The heads of African diplomatic missions in India released a strong statement condemning the Noida affair and criticised Modi’s government for failing to safeguard Africans from acts of racist violence. Indian officials were urged to expedite investigations into assaults on black students, and calls were made for an independent inquiry to be undertaken by the UN Human Rights Council. India’s External Affairs minister, Sushma Swaraj, was left scrambling to mollify rising African anger, lamely tweeting that a ‘fair and impartial investigation into this unfortunate incident’ would follow.

The speed with which horrific footage of the Noida violence circulated around the globe via social media cast an international spotlight on the discrimination suffered by African students in the subcontinent. In Britain, The Independent reported the attacks under the headline ‘Africans being attacked by roaming mobs in India.’ Across the Atlantic, The New York Times noted that the Noida attacks formed part of a wider pattern of violence directed at Africans in India, which, in turn, raised questions not only about the country’s racial attitudes, but also the rise of pervasive lawlessness.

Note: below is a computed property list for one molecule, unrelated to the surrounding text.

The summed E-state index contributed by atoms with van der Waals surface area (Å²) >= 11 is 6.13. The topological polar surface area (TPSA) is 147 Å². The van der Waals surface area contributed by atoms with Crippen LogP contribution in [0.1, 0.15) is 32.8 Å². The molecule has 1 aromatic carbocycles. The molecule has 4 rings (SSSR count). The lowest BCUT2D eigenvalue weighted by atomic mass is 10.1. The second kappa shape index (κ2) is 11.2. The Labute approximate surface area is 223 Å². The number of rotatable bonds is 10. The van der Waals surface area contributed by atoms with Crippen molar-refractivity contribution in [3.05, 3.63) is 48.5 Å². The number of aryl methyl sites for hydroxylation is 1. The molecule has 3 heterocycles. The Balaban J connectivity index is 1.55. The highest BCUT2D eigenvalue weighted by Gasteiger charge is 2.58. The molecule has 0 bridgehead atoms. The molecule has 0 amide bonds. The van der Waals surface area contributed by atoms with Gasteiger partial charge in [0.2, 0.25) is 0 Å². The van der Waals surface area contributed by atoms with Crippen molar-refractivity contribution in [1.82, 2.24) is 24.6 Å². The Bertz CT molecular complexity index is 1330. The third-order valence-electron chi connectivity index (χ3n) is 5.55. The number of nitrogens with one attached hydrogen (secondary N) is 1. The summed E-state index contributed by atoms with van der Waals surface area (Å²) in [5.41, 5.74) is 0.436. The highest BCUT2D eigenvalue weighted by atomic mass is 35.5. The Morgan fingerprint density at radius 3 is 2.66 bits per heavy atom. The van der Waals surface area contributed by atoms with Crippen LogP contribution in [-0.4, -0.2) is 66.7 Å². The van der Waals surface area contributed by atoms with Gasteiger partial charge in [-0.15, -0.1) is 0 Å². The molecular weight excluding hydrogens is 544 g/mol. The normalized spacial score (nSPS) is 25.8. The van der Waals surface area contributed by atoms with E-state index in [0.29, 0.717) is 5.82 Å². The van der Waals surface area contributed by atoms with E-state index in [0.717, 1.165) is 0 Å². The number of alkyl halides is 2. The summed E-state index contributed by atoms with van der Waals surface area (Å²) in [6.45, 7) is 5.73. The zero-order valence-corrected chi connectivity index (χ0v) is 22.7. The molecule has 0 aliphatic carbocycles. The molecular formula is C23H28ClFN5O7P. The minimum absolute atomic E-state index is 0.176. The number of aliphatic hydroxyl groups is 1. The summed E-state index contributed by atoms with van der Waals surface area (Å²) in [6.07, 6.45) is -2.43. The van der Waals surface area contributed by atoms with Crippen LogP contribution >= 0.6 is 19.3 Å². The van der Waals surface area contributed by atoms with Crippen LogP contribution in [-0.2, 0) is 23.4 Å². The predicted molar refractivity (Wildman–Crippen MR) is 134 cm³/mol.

Despite sweeping assurances offered by Indian ministers to get to the bottom of the problem, the racial discrimination suffered by black Africans in India has deep roots. Back in the 1950s and 1960s, during an era of decolonisation, the Indian government actively encouraged African students to travel to the subcontinent to further their education. At that time, policymakers in New Delhi were willing to sponsor the education of African students as a means of enhancing India’s soft power.